Mexican American Communities (SOCL B235)

Instructor: Prof. Veronica Montes

Course Description (by Prof. Montes)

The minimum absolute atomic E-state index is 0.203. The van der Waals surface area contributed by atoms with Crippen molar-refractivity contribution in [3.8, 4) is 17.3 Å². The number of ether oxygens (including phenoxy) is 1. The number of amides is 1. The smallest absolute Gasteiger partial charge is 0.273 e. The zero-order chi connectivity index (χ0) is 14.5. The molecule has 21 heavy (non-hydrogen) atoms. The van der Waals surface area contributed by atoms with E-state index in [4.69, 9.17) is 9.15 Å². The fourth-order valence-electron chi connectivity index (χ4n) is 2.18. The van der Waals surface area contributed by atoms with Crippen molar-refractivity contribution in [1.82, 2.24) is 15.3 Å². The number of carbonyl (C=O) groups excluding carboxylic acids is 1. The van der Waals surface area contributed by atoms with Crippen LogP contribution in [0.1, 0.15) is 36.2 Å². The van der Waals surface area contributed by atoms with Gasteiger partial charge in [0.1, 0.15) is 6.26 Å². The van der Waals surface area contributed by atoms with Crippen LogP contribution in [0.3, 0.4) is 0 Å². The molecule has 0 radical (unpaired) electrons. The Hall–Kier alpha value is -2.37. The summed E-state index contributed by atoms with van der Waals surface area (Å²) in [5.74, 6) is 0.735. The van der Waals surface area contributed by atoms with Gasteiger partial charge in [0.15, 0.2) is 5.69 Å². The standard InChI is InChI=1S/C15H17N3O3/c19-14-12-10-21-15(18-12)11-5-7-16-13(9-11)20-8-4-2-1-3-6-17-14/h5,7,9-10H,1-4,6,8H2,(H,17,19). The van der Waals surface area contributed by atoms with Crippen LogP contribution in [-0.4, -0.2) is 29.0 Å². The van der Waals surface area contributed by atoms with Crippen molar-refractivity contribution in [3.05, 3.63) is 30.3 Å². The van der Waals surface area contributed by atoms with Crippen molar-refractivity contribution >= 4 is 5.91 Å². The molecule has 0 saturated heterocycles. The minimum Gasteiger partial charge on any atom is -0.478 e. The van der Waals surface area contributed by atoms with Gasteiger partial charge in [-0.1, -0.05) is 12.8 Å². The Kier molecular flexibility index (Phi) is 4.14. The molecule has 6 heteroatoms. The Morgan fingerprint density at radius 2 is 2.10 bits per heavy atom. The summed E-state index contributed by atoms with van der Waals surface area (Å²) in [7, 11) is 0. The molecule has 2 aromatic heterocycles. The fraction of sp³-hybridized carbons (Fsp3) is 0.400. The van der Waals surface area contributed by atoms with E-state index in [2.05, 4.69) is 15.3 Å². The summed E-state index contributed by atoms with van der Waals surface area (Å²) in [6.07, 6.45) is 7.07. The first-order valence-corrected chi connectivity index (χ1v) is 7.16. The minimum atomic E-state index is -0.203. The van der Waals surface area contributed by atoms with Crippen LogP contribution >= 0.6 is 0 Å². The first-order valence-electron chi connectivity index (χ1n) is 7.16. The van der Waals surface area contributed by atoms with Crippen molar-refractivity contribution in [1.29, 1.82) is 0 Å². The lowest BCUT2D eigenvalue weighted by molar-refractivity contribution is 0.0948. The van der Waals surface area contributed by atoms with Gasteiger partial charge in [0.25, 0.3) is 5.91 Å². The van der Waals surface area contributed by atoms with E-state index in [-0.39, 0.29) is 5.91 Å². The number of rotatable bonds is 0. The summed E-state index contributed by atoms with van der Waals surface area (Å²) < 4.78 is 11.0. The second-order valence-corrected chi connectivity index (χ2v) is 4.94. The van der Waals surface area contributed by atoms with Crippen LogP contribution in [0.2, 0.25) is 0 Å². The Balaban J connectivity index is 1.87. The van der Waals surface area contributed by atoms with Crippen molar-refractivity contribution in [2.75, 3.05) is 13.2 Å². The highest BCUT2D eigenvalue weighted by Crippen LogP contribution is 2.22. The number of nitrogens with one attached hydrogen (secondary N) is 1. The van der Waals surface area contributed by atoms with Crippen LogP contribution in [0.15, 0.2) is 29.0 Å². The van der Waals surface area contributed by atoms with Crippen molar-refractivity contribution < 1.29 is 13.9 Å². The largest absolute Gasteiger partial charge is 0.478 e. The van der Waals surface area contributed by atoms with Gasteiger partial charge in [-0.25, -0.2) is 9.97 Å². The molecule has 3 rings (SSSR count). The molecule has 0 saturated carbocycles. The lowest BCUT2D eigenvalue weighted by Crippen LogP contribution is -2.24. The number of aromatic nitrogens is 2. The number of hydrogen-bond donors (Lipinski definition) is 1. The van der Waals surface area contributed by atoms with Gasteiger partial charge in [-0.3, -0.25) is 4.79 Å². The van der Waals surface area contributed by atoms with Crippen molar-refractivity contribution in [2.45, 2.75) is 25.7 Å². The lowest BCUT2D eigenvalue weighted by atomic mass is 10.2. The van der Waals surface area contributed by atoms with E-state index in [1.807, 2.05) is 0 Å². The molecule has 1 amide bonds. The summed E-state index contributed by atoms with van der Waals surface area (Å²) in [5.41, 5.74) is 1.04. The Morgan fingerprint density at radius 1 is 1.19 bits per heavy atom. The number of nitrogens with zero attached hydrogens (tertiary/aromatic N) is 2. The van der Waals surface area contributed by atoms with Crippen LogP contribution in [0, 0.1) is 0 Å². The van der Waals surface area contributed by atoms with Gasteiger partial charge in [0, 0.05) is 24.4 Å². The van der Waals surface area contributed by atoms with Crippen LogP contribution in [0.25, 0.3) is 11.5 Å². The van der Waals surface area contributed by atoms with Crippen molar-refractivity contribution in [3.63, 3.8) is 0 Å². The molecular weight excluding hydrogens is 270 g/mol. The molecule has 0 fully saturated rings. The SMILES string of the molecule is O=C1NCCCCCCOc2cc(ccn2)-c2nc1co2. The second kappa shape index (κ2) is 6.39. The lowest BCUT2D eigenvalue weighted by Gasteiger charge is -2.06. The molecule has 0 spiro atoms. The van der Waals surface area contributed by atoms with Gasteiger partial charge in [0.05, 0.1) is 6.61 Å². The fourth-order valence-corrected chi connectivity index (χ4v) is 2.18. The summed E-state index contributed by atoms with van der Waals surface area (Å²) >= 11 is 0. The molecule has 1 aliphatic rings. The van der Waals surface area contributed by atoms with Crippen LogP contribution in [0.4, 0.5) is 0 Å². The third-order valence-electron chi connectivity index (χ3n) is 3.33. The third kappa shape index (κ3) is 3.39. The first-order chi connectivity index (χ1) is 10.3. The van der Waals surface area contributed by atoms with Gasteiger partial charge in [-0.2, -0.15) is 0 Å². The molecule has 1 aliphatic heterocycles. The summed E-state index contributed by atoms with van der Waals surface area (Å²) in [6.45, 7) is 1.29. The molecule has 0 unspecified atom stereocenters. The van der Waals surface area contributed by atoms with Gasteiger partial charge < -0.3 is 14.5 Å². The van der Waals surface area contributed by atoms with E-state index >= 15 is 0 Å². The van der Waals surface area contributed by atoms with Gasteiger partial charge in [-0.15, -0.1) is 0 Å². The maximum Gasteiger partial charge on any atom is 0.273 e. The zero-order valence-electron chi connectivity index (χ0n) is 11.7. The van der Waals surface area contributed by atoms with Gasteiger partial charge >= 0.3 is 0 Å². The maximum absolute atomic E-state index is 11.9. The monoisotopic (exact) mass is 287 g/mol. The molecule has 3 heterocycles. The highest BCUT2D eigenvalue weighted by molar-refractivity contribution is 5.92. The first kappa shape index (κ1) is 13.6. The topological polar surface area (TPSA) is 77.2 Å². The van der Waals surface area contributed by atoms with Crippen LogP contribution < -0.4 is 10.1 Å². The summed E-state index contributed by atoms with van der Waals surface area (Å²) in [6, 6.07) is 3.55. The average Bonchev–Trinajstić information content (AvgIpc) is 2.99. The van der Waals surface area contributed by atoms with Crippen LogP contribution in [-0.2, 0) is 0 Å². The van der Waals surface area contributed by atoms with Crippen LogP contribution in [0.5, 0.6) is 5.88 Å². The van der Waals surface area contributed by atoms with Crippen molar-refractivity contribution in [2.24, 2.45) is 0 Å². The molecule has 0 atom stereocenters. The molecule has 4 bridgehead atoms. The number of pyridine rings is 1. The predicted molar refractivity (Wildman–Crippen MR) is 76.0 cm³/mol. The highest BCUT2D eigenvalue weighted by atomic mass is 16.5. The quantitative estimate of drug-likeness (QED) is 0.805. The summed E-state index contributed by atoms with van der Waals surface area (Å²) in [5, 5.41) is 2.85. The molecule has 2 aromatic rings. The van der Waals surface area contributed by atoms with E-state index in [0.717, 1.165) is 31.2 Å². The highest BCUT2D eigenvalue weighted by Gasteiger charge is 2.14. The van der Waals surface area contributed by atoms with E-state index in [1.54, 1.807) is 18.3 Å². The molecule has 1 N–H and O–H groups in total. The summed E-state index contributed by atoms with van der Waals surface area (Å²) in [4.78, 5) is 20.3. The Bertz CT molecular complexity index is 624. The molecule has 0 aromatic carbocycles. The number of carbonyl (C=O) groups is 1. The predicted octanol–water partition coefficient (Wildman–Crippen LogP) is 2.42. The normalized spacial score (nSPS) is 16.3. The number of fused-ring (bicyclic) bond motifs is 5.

For its unique history, the number of migrants, and the two countries’ proximity, Mexican migration to the United States represents an exceptional case in world migration. There is no other example of migration with more than 100 years of history. The copious presence of migrants concentrated in a host country, such as we have in the case of the 11.7 million Mexican migrants residing the United States, along with another 36.3 million Mexican descendants, is unparalleled. The 1,933-mile-long border shared by the two countries makes it one of the longest boundary lines in the world and, unfortunately, also one of the most dangerous frontiers in the world today.  In this participatory course, we will examine the different economic, political, historical, social and cultural forces that have shaped this centenarian migration influx. We will undertake a macro-, meso-, and micro-levels of analysis. At the macro-level of political economy, we will investigate the economic interdependency that has developed between Mexico and the US over different economic development periods of these countries. Particularly, we will examine the role the Mexican labor force has played to boosting and sustaining both the Mexican and the American economies.  At the meso-level, we will examine different institutions both in Mexico and in US that have determined the ways in which millions of Mexicans migrate to this country. Last, but certainly not least, we will explore the impacts that both the macro- and meso-processes have had on the micro-level, by considering the imperatives, aspirations, and dreams that have prompted millions of people to leave their homes and communities behind in search of better opportunities. This major life decision of migration brings with it a series of social transformations in family and community networks, this will investigate the cultural impacts in both the sending and receiving migrant communities. In sum, we will come to understand how these three levels of analysis work together.